When I first went to Japan back in 2007, I rented an apartment from a monthly apartment rental company called “Sakura House“, which is a fairly large company that owns or leases over 1600 rooms at various apartment buildings, guest houses and dormitories around Metro Tokyo. They specialize in making it easy for foreigners to stay, because they rent rooms on a month-to-month lease basis, as opposed to the typical Japanese apartment rental, which is usually a two-year lease, with a couple months rent up front. To get one of those leases you also need a Japanese native to act as a guarantor, and there’s always a “little something extra” they charge, called “key money.” You don’t ask about key money, you just pay it, and think of it as a “gift” to the landlord.
Sakura House doesn’t require any of that, and you can reserve anything from a room at a dorm, to a room in a guest house, to a full-up one- or two-room apartment. The place I’ll be staying is a town called “Monzennakacho”, 門前仲町 in Kanji.
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It is a small town of the Koto Ward of Tokyo, right across the Sumida river from the heart of Tokyo. It’s a nice neighborhood, amazingly quiet for being near a major elevated highway, with a busy main street within a couple of blocks. It has all the amenities that you need, plenty of little restaurants and shops, more convenience stores than you can shake a stick at, and at least one vending machine on every block!
There are two Metro lines that go through the subway station about a half-mile (1 kilometer) from the apartment, and about 1.5 kilometers to the nearest Japan Rail (JR) railway station. It is close enough to the center of Tokyo that most of the interesting tourist areas are only a few stops away on either the subway or JR. It perfectly embodies the idea of “convenience”, which is an essential Japanese trait.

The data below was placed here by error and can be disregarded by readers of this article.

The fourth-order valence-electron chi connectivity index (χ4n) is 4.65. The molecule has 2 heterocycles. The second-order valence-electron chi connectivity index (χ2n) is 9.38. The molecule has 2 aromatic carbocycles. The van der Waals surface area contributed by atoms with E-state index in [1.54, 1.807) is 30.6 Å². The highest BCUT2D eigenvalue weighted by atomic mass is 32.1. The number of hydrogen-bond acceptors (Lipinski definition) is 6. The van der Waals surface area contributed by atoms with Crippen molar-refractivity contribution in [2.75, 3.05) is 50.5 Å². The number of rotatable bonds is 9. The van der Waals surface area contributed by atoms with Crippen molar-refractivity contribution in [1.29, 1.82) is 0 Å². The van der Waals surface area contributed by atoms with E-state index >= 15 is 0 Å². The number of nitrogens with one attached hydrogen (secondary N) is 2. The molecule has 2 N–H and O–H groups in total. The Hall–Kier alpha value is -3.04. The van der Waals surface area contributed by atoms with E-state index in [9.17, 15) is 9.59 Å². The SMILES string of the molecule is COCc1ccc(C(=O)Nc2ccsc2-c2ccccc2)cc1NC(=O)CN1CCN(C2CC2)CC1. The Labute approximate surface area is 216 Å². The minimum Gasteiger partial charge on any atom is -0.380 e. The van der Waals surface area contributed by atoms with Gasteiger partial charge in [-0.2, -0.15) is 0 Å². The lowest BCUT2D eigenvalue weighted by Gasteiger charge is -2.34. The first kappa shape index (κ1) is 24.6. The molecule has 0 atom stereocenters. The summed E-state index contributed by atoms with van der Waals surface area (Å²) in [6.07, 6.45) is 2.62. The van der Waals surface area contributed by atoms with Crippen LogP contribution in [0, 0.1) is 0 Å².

My apartment is going to be in “Monzennakacho Building B”, room B304 on the third floor. When I was there last I was in the same building but on the second floor, so it’s going to be both familiar and strange. Spending an entire month in one place you begin to get used to it. When I got back from the first trip, sleeping in my own bed felt different, and I expected things to be in different places than I got used to in Japan!
Of course, the amount of rent is going to be pretty spectacular, but in terms of what you get for the money, it’s well worth it, considering I don’t plan to spend a lot of time actually in the apartment, other than for sleeping (and likely blogging!). For the 31 days I’ll be there, the rent will be 97,000 yen, which at the current exchange rate is about $1200. The rent includes utilities and Internet, as well as all furniture and bedding, with some household utensils like plates, saucepan, and silverware, plus microwave, refrigerator, TV, and private bathroom with toilet. All in all, for the location, the amenities, and the fact that it’s only for one month, it beats the heck out of trying to stay at a hotel for that time.
At any rate, that’s one less thing to worry about now, once I get to Japan at least I know I have a place to hang my hat!